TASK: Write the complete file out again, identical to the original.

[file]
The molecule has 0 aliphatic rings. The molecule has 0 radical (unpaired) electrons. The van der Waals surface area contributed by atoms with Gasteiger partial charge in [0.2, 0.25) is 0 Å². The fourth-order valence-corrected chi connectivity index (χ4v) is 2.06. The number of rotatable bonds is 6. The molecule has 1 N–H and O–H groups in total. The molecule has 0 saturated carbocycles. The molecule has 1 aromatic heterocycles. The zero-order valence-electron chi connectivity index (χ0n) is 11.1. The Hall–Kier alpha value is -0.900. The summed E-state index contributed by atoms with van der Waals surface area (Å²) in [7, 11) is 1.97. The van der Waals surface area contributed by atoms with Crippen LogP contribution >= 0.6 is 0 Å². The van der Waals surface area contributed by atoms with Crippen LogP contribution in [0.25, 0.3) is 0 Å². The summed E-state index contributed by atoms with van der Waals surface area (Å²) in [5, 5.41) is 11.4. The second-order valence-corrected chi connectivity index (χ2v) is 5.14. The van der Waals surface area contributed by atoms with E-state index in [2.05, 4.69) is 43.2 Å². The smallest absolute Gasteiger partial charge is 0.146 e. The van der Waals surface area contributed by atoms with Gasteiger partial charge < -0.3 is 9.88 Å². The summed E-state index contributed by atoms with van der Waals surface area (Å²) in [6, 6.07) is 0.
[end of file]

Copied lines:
The molecule has 0 aliphatic rings. The molecule has 0 radical (unpaired) electrons. The van der Waals surface area contributed by atoms with Gasteiger partial charge in [0.2, 0.25) is 0 Å². The fourth-order valence-corrected chi connectivity index (χ4v) is 2.06. The number of rotatable bonds is 6. The molecule has 1 N–H and O–H groups in total. The molecule has 0 saturated carbocycles. The molecule has 1 aromatic heterocycles. The zero-order valence-electron chi connectivity index (χ0n) is 11.1. The Hall–Kier alpha value is -0.900. The summed E-state index contributed by atoms with van der Waals surface area (Å²) in [7, 11) is 1.97. The van der Waals surface area contributed by atoms with Crippen LogP contribution >= 0.6 is 0 Å². The van der Waals surface area contributed by atoms with Crippen LogP contribution in [0.25, 0.3) is 0 Å². The summed E-state index contributed by atoms with van der Waals surface area (Å²) in [5, 5.41) is 11.4. The second-order valence-corrected chi connectivity index (χ2v) is 5.14. The van der Waals surface area contributed by atoms with E-state index in [2.05, 4.69) is 43.2 Å². The smallest absolute Gasteiger partial charge is 0.146 e. The van der Waals surface area contributed by atoms with Gasteiger partial charge < -0.3 is 9.88 Å². The summed E-state index contributed by atoms with van der Waals surface area (Å²) in [6, 6.07) is 0.